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SUMMARY 3 BOX S-2 HHS Definition of Quality in Public Health The HHS Public Health Quality Forum defined quality in public health as “the degree to which policies, programs, services and research for the popu- lation increase desired health outcomes and conditions in which the popula- tion can be healthy” (Public Health Quality Forum, 2008, p. 3). The committee’s charge called for using the nine aims or characteris- tics as a “framework to identify quality measures.” The committee found that the nine quality characteristics in general do not directly lend them- selves to being used as the framework for measures. The committee used as a conceptual framework the Health Outcome Logic Model (see Figure S-1), which is based on the structure–process–outcome framing of Donabedian (2005), but modified to reflect the definition of quality in public health provided in Box S-2. As high-level operating principles outlining the attributes of health systems (broadly defined) that seek to continuously improve quality, the nine characteristics relate primarily to the Resources and Characteristics component of the logic model. The two smaller boxes on the left (Resources and Capacity and Interventions) align with the first two parts—structure and process, respectively—of the Donabedian framework, while the boxes in the mid- dle and on the right (Healthy Conditions and Healthy Outcomes, respec- tively) refer to the third part of the Donabedian framework—outcomes, both intermediate and ultimate or long-term. Different types of metrics— referring to structure, process, and outcome—may be used as measures FIGURE S-1 Health outcome logic model.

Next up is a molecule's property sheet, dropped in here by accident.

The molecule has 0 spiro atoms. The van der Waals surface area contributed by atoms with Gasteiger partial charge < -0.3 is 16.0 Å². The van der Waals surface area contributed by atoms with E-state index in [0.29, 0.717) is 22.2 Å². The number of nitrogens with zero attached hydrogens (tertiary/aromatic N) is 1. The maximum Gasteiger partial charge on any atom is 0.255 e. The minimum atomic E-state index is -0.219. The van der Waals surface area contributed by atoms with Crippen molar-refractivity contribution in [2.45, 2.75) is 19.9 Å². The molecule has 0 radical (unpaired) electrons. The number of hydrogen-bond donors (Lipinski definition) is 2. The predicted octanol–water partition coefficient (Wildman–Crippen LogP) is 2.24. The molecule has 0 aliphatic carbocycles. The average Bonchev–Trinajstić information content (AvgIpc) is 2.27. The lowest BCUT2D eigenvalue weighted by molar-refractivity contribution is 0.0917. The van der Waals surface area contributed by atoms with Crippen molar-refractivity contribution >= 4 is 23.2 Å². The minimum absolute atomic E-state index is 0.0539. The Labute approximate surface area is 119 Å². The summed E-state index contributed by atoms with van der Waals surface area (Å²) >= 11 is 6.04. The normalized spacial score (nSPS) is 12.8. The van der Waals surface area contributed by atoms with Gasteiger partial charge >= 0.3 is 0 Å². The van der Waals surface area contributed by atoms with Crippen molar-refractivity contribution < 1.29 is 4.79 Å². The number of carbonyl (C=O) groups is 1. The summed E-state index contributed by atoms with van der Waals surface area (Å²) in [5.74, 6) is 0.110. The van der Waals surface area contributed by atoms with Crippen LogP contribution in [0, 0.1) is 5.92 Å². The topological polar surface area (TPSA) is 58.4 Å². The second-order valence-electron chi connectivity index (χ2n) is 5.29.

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4 TOWARD QUALITY MEASURES FOR POPULATION HEALTH of quality.2 The committee focused on intermediate and ultimate out- comes because the measurements of Resources and Capacity do not di- rectly link to the LHIs, while the specific process measures are numerous and reflect the Interventions actually implemented. The committee used the logic model to help them classify the LHIs and to help select measures of quality related to the LHIs. For example, some of the LHIs, such as Air Quality Index (AQI), fit in the category of Healthy Conditions. The ultimate outcome related to AQI is lower cardi- ovascular and respiratory mortality and morbidity. Other LHIs, such as infant mortality, fit in the category Healthy Outcomes. Measures for Healthy Conditions related to infant mortality include prenatal care, childhood vaccines, and tobacco use. The report outlines an approach to assist HHS in its efforts toward a national framework for quality that goes well beyond health care and clinical primary prevention. The approach, with three findings and six recommendations (see Box S-3, page 6), includes 1. The adoption of a logic model or conceptual framework to help identify loci for measures 2. The adoption of a set of recommended criteria to select measures of quality 3. A system to manage measures (to bring greater coherence and encourage parsimony and efficiency) 4. An entity to endorse measures of quality for the multisectoral health system 5. Consideration of potential uses for measures of quality by differ- ent partners and other contributors to the multisectoral health system The committee does not offer a set of measures for each of the Lead- ing Health Indicators for several reasons, including  The length of time and extent of effort that would have been necessary to develop in-depth literature reviews for each topic and for all 26 indicators (including identifying the best available 2 Two caveats: (1) Only outcome measures that are modifiable through some type of action or intervention can be used as measures of quality. Autism is one such example of a condition that does not yet have evidence-based preventive interventions. (2) It may be easier to describe quality measures for specific defined health care services (e.g., cancer screening), but harder to do so for the broad concept of population health.